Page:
Thursday, December 02, 2004

Privacy watchdog probes firms

The Information and Privacy Commissioner has his work cut out for him, at least for the short term. More purloined personal information has been found through an investigation that began with the discovery of sensitive data in the course of a drug bust. It appears the information was collected by dumpster diving drug addicts, who sell the info to ID thieves to fuel their addictions. From the Edmonton Sun:

Edmonton Sun: Privacy watchdog probes firms:

"The province's privacy commissioner yesterday launched an investigation into three Edmonton-area businesses whose customers' personal information ended up in a hotel room. The privacy office is already investigating how civil servants' personal data - including credit reports - got to the hotel and was then found by cops working on a credit card probe. Drug paraphernalia and a shotgun were also found.

'This has got to stop,' Privacy Commissioner Frank Work said. 'The paper that the (police) showed me was mind-blowing. There's bags of it. I thought, 'Holy smokes.' '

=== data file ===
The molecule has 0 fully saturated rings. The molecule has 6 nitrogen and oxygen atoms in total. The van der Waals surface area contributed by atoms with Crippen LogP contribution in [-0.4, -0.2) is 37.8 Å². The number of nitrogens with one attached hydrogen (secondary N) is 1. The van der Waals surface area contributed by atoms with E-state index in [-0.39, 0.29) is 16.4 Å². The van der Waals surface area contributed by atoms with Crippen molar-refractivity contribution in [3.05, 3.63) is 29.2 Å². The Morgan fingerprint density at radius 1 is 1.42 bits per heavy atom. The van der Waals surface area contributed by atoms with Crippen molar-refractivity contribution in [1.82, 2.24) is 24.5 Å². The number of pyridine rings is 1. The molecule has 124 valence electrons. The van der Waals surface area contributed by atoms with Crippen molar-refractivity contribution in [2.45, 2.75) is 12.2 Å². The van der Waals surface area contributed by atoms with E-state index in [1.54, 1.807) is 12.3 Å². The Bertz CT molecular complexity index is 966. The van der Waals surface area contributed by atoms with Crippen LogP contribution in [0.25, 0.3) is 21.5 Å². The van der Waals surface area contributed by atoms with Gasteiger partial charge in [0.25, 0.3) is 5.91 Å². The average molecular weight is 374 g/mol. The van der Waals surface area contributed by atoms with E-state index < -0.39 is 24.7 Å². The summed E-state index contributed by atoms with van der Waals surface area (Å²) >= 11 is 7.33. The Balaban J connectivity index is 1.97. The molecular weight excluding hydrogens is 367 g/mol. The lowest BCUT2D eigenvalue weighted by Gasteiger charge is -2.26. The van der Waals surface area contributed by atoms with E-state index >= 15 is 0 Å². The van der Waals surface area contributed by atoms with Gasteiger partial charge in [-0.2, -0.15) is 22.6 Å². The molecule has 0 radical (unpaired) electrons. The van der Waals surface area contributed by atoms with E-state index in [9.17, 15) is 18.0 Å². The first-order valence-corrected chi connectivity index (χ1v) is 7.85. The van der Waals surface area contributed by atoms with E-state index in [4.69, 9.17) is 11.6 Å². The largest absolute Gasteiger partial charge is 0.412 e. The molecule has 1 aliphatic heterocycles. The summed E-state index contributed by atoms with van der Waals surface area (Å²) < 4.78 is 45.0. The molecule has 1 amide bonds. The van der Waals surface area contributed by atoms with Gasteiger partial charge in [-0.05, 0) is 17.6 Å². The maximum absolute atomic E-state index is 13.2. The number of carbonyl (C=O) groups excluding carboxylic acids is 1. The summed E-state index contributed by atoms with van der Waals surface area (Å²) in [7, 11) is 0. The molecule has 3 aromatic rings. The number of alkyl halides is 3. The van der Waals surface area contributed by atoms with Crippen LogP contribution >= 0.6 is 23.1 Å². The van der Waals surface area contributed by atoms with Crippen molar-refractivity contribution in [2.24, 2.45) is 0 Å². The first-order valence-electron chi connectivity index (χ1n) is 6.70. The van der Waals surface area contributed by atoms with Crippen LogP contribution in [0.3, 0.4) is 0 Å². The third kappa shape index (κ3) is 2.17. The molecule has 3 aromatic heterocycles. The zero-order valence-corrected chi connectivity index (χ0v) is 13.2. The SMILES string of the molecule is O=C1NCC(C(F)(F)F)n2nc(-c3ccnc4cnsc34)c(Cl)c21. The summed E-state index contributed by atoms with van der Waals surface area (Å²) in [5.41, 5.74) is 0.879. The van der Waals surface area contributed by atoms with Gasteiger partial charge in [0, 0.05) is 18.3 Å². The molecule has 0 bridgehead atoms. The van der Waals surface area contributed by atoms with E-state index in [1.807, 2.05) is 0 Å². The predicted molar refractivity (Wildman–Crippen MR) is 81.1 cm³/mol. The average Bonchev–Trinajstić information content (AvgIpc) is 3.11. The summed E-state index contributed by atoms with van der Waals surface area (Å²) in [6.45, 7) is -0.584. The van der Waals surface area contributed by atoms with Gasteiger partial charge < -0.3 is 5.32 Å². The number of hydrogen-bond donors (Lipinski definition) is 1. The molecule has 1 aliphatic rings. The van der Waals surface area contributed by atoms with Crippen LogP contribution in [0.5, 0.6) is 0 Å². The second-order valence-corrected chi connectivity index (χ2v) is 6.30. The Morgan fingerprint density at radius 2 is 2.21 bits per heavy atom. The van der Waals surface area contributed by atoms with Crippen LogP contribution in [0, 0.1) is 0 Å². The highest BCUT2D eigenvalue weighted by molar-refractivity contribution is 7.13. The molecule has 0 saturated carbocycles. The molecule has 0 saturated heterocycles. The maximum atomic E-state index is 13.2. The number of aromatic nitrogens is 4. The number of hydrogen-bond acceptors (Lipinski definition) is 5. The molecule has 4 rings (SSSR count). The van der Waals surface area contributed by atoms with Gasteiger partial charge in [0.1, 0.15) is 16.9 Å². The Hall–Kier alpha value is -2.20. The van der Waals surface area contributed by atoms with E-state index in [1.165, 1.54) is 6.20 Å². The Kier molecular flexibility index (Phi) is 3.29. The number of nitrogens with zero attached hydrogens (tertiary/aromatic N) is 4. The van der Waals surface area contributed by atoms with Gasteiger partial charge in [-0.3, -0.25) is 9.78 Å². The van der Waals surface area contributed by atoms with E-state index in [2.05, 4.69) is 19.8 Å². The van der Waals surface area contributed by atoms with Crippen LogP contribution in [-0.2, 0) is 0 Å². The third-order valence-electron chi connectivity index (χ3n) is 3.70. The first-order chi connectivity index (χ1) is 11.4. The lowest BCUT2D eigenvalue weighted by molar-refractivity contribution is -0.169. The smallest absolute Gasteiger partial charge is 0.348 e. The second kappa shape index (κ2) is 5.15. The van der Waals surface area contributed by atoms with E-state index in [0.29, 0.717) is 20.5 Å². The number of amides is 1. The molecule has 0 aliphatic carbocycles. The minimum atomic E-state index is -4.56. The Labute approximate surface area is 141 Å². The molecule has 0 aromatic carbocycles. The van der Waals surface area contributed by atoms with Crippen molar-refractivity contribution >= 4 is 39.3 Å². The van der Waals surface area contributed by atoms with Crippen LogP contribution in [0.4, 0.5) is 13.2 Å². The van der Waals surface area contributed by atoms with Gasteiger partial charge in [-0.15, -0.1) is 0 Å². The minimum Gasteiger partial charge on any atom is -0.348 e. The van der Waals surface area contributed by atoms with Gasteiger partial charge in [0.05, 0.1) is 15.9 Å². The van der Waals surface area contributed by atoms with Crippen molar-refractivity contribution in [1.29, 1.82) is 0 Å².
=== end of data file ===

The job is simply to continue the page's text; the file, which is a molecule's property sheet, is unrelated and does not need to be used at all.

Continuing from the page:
Linens 'n' Things, Nor-Don Collection Network Inc. and Digital Communications Group Ltd. are under investigation.

But the holiday season is prime-time for dumpster divers and identity thieves, Work warned.

'There's going to be a zillion purchases and then a zillion returns. All that paper generated will make for a field day for thieves when they go rifling through dumpsters,' he said.


Also, from today's Globe and Mail:

The Globe and Mail: Alberta probes leak of credit records:

CALGARY -- Alberta's Privacy Commissioner launched an investigation yesterday after the credit information of thousands of consumers landed in the hands of suspects in an identity-theft scheme.

Edmonton police recovered bank records, cellphone contracts, credit information held by a collection agency and credit-card receipts in connection with a search warrant executed Nov. 9 in a city hotel room in a credit-card investigation.

A man and a woman face criminal charges, including two counts each of possession of credit-card data, and it appears the documents were seized before the personal information of hundreds, even thousands of individuals, was used illicitly...."

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